on the prior one. The patentees say:
"Our invention consists of certain improvements in the construction of the wrought iron truss bridge for which letters patent of the United States were granted to us on the 14th of January, 1862. In the truss bridge shown in the accompanying drawings, the general arrangement of the parts is similar to that shown in our previous patent just referred to -- the improvements forming the subject matter of this invention relating to the following particulars: [then, after specifying certain improvements in the posts and in the upper chords of the truss, the patentees proceed as follows:] 2. The use of bottom chords of thin wrought iron plates, the eye of which at each end, instead of being cut out of a rolled plate and drilled or forged into shape, is upset under strong compression, so as to give at the eye of the bar a degree of strength equal or superior to that of the bar at any point between the eyes."
Then, describing the various parts of the truss in its improved construction, in speaking of the bottom chords (which are those in question) the patentees say:
"The bases of the posts, A, are connected at their bases longitudinally by the lower chords D, of which four may be placed parallel to each other on each side of each panel. They are made of thin bars of rolled iron of sufficient depth, and placed on edge so as to support the roadway, and are attached to the bases of the posts by the connecting pins N, which pass through the hole or eye near the end of these bars."
Again, in summing up, the patentees say:
"The lower chords D consist of wide, thin rolled iron bars, with enlarged ends, which are made by upsetting the rolled bars by compressing them into the desired shape in molds into which the heated iron is forced under immense pressure,"
&c. And then, in order to exclude the idea that they claim the mode of compressing the ends, they add:
"We do not claim the upsetting of iron bars in the manner described, nor any peculiar mode of performing the operation, but merely the use of chord bars for bridges, the eyes of which are thus formed so as to give additional strength to the bar where it is so much needed."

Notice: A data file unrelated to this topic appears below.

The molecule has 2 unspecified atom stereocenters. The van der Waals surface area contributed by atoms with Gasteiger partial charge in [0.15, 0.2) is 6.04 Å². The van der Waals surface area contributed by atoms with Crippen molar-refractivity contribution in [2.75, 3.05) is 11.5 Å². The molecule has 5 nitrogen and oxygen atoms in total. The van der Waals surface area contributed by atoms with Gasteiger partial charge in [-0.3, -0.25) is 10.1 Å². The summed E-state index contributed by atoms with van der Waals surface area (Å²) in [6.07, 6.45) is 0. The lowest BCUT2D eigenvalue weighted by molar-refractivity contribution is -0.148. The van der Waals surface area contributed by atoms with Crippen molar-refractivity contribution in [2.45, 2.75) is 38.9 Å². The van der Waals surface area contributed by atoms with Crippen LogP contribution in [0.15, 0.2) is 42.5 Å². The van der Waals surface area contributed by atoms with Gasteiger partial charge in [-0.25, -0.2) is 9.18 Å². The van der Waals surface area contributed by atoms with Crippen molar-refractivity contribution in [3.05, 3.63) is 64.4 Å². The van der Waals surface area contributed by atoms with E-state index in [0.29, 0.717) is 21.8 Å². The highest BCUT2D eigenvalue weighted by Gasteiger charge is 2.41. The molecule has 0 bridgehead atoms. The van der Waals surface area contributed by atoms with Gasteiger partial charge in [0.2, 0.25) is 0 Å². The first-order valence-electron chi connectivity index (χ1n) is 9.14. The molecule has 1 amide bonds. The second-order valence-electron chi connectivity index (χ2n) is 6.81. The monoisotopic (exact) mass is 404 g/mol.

The claims are then set forth categorically in the usual manner, the third claim (the one in question) being in these words:
"3d, The use for the lower chords of truss frames of wide and thin rolled bars with
enlarged ends, formed by upsetting the iron, when heated, by compression into molds of the required shape, for the purpose of increasing the density, toughness, and strength of the eye of the rod, and enlarging the eye, without diminishing its transverse section, substantially as hereinbefore described."
Here again the patentees clearly confine themselves to "wide and thin" bars. They claim the use in truss bridges of such bars when the ends are upset and widened in the manner described. It is plain, therefore, that the defendant company, which does not make said bars at all, but round or cylindrical bars, does not infringe this claim of the patent. When a claim is so explicit, the courts cannot alter or enlarge it. If the patentees have not claimed the whole of their invention, and the omission has been the result of inadvertence, they should have sought to correct the error by a surrender of their patent and an application for a reissue. They cannot expect the courts to wade through the history of the art and spell out what they might have claimed but have not claimed. Since the act of 1836, the patent laws require that an applicant for a patent shall not only, by a specification in writing, fully explain his invention, but that he "shall particularly specify and point out the part, improvement, or combination which he claims as his own invention or discovery." This provision was inserted in the law for the purpose of relieving the courts from the duty of ascertaining the exact invention of the patentee by inference and conjecture, derived from a laborious examination of previous inventions, and a comparison thereof with that claimed by him. This duty is now cast upon the Patent Office. There his claim is, or is supposed to be, examined, scrutinized, limited, and made to conform to what he is entitled to. If the office refuses to allow him all that he asks, he has an appeal. But the courts have no right to enlarge a patent beyond the scope of its claim as allowed by the Patent Office, or the appellate tribunal to which contested applications are referred. When the terms of a claim in a patent are clear and distinct (as they always should be), the patentee, in a suit brought upon the patent, is bound by it. Merrill v. Yeomans, 94 U. S. 568. He can claim nothing beyond it. But the defendant may at all times, under proper pleadings, resort to prior use and the
general history of the art to assail the validity of a patent or to restrain its construction. The door is then opened to the plaintiff to resort to the same kind of evidence in rebuttal; but he can never go beyond his claim. As patents are procured ex parte, the public is not bound by them, but the patentees are. And the latter cannot show that their invention is broader than the terms of their claim, or, if broader, they must be held to have surrendered the surplus to the public.
The construction which we have felt bound to give to the patent obviates the necessity of expressing any opinion upon the other point made by the court below -- namely that the patents only covered the use of the chords in question in truss bridges, and not the making of such chords, which latter is all that the defendant company is shown to have done.